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NathanThePlatypus

FtM Haircut Help

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NathanThePlatypus

Hi,

I have already had my hair cut short (as my profile pic shows) but I got it cut at a women's hairdresser because my mum took me and paid and everything. Because of this it still looks quite feminine to me even after letting it grow out so I want my next haircut to be at a barber/ unisex salon. 

The problem is I'm get SUPER nervous at the hairdresser. I have never been able to ask for what it really want. From the first time (about age 10) I have wanted short hair and ended up with it a lot longer that I hoped... Even last time, it was at least an inch longer than I'd really wanted but I found it difficult to tell them. 

Any advice on what to say at the barber/ anyone know what sort of pictures are good to take?

thanks everyone :)

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tracy_j

I think the first thing I would say from my experience is that a women's hairdresser has a completely different approach to cutting hair than the traditional men's barber. This, for me, always seemed to automatically result in a more masculine style with a barber (eg women's hairdressers seem to layer hair to thin it whereas barbers use thinning scissors [I have never come across a woman using them]). I started with my current hairdresser when  the barber who occupied the shop moved and she took over the premises. This was well before I started to come out as feminine (I had used ladies hairdressers on and off for many years). There is far more overlap between styling salons and women's hairdressers.

It may well depend on who you go to and what you want . Typically a salon may well have stylists who would be familiar with using pictures but it would be more unusual with a traditional barber. Don't be disuaded though. It's just that in my experience most men having a normal haircut don't go into detailed styling at a barbers.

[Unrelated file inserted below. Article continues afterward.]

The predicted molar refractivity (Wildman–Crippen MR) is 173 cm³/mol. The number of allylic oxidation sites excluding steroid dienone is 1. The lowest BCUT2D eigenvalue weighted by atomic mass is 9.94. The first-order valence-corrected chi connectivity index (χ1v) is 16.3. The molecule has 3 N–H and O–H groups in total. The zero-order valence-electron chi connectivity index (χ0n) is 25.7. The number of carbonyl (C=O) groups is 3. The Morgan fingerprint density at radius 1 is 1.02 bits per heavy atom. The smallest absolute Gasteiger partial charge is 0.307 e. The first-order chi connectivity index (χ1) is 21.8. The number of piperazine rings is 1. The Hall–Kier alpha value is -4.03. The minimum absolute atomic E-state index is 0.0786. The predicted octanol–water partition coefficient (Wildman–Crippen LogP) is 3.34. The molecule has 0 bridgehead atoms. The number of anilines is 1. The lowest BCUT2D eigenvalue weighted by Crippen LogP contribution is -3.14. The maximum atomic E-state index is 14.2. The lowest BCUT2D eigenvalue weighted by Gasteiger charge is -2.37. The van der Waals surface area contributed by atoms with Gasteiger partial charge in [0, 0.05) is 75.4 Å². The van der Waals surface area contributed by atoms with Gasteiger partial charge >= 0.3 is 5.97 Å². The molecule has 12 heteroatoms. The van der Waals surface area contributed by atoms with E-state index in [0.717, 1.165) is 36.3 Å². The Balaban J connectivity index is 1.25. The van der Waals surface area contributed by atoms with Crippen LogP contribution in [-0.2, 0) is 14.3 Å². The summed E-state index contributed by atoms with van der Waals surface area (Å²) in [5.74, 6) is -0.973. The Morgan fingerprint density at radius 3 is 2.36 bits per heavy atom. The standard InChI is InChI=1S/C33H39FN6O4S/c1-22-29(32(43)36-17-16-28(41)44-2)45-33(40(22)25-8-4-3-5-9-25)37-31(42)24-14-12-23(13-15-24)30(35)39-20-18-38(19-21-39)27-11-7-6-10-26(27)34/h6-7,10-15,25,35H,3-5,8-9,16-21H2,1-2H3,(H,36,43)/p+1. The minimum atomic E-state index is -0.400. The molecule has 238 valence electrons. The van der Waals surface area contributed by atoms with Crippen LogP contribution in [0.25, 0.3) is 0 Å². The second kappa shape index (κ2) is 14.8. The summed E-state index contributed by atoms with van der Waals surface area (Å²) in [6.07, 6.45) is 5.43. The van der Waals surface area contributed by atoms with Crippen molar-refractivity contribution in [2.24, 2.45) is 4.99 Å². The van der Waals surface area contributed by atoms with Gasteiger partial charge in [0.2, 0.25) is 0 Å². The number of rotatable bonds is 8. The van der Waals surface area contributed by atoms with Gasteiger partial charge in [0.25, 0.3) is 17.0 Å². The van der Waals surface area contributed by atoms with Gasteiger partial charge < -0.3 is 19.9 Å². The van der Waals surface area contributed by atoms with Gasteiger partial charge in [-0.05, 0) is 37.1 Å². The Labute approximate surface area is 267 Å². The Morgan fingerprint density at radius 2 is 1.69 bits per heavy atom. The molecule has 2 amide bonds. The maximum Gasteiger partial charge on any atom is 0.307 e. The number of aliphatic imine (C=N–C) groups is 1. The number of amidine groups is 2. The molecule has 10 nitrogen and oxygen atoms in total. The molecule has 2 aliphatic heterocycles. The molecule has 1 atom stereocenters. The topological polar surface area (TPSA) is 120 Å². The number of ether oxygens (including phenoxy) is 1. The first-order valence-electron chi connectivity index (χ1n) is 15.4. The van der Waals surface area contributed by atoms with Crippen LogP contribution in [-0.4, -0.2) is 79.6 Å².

I suppose the question is - What do you want? Typically, as male, I just used to go in and ask for a trim, saying how high off the collar the back needed to be and whether a fringe or parting, saying how short the fringe should be. Later when I had it really short (cropped), it was just a number 3 or number 2 all over (these relate to the cutting guide on the electric shaver, but this is probably a lot shorter than you are thinking of). Outside of styling, men will typically 'keep it simple'.

I hope it helps you a little, but I should point out that I was more used to the old style barbers than 'big city styling' in male mode.

Tracy

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Jani423

I think that advice of taking in a picture (from a magazine, etc) is very good.   Hair stylist and barbers have a way of hearing what you say through their own personal filters.

Jani

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Rayne

I go to a gender neutral barber (she's a rare and precious gem). She calls my cut a fade (google it) and normally just wants to know what number clipper I want for the sides and back. I expect it would be the same at a regular barber. 

You're right that women's salons will cut very differently to a barber even with the same description and photo, e.g. the side bits, a hairdresser will usually slant them and a barber will cut them straight. Little things like that make a  big different to the overall impression of a haircut. 

Good luck

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Guest Clair Dufour

Best is to find a hair cutter in the LGBT community who is comfortable with cutting your hair for the best look in your gender. Also, how long it is does not always give you the best look to pass. How you comb it is most important. Men tend to comb their hair back and women tend to comb forward with bangs and long hair on the sides of the face. Some do both as their mode changes.

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